# Non-deterministic Finite Automaton

In NDFA, for a particular input symbol, the machine can move to any combination of the states in the machine. In other words, the exact state to which the machine moves cannot be determined. Hence, it is called **Non-deterministic Automaton**. As it has finite number of states, the machine is called **Non-deterministic Finite Machine** or **Non-deterministic Finite Automaton**.

### Formal Definition of an NDFA

An NDFA can be represented by a 5-tuple (Q, ∑, δ, q_{0}, F) where −

**Q**is a finite set of states.**∑**is a finite set of symbols called the alphabets.**δ**is the transition function where δ: Q × ∑ → 2^{Q}(Here the power set of Q (2

^{Q}) has been taken because in case of NDFA, from a state, transition can occur to any combination of Q states)**q**is the initial state from where any input is processed (q_{0}_{0}∈ Q).**F**is a set of final state/states of Q (F ⊆ Q).

### Graphical Representation of an NDFA: (same as DFA)

An NDFA is represented by digraphs called state diagram.

- The vertices represent the states.
- The arcs labeled with an input alphabet show the transitions.
- The initial state is denoted by an empty single incoming arc.
- The final state is indicated by double circles.

**Example**

Let a non-deterministic finite automaton be →

- Q = {a, b, c}
- ∑ = {0, 1}
- q
_{0}= {a} - F = {c}

The transition function δ as shown below −

Present State | Next State for Input 0 | Next State for Input 1 |
---|---|---|

a | a, b | b |

b | c | a, c |

c | b, c | c |

Its graphical representation would be as follows −

## DFA vs NDFA

The following table lists the differences between DFA and NDFA.

DFA | NDFA |
---|---|

The transition from a state is to a single particular next state for each input symbol. Hence it is called deterministic. |
The transition from a state can be to multiple next states for each input symbol. Hence it is called non-deterministic. |

Empty string transitions are not seen in DFA. | NDFA permits empty string transitions. |

Backtracking is allowed in DFA | In NDFA, backtracking is not always possible. |

Requires more space. | Requires less space. |

A string is accepted by a DFA, if it transits to a final state. | A string is accepted by a NDFA, if at least one of all possible transitions ends in a final state. |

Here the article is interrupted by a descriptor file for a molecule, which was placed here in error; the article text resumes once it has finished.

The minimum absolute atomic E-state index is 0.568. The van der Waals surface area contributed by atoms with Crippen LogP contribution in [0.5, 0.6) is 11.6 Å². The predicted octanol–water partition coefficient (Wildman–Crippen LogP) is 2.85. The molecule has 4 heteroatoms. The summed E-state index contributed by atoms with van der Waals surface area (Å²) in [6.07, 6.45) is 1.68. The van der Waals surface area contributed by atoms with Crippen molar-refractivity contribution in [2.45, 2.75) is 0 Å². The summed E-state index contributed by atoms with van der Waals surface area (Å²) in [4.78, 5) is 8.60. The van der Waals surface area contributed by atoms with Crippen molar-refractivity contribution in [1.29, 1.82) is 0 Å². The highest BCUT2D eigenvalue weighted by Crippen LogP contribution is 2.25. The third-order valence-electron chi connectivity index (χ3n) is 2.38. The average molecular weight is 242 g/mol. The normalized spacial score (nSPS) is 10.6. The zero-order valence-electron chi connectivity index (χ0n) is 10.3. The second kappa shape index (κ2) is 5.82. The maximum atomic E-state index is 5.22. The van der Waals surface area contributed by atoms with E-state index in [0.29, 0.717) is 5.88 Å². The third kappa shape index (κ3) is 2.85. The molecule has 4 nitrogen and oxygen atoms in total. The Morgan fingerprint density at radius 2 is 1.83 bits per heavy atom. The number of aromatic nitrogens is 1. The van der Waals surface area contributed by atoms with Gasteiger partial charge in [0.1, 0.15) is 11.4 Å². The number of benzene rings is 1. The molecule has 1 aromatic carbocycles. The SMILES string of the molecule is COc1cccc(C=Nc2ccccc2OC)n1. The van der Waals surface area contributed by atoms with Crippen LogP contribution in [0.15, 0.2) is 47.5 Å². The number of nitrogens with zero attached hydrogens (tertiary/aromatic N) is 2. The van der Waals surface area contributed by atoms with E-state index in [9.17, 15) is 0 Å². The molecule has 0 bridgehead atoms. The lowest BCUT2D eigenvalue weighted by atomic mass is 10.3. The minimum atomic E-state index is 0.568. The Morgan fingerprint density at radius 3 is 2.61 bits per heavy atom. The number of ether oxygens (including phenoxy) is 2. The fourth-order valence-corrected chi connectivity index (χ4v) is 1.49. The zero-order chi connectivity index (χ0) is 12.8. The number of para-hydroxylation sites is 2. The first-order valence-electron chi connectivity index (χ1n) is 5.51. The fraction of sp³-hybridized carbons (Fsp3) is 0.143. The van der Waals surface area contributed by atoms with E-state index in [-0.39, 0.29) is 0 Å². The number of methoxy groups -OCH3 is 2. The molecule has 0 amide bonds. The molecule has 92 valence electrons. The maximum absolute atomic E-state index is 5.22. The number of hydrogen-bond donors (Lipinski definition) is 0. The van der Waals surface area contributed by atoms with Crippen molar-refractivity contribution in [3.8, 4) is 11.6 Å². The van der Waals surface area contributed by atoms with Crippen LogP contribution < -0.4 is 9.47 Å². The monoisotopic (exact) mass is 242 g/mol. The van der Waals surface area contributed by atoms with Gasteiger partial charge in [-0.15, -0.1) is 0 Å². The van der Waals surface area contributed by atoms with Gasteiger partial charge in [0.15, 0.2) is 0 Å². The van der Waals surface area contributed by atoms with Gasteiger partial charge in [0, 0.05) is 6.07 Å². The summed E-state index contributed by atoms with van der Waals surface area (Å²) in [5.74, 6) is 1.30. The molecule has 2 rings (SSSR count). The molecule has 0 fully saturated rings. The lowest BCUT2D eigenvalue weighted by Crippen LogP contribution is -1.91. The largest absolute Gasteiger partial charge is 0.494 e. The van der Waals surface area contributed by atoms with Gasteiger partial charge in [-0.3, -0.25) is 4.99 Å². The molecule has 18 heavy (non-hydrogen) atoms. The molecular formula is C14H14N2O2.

## Acceptors, Classifiers, and Transducers

### Acceptor (Recognizer)

An automaton that computes a Boolean function is called an **acceptor**. All the states of an acceptor is either accepting or rejecting the inputs given to it.

### Classifier

A **classifier** has more than two final states and it gives a single output when it terminates.

### Transducer

An automaton that produces outputs based on current input and/or previous state is called a **transducer**. Transducers can be of two types −

**Mealy Machine**− The output depends both on the current state and the current input.**Moore Machine**− The output depends only on the current state.

## Acceptability by DFA and NDFA

A string is accepted by a DFA/NDFA iff the DFA/NDFA starting at the initial state ends in an accepting state (any of the final states) after reading the string wholly.

A string S is accepted by a DFA/NDFA (Q, ∑, δ, q_{0}, F), iff

**δ*(q _{0}, S) ∈ F**

The language **L** accepted by DFA/NDFA is

**{S | S ∈ ∑* and δ*(q _{0}, S) ∈ F}**

A string S′ is not accepted by a DFA/NDFA (Q, ∑, δ, q_{0}, F), iff

**δ*(q _{0}, S′) ∉ F**

The language L′ not accepted by DFA/NDFA (Complement of accepted language L) is

**{S | S ∈ ∑* and δ*(q _{0}, S) ∉ F}**

**Example**

Let us consider the DFA shown in Figure 1.3. From the DFA, the acceptable strings can be derived.

Strings accepted by the above DFA: {0, 00, 11, 010, 101, ...........}

Strings not accepted by the above DFA: {1, 011, 111, ........}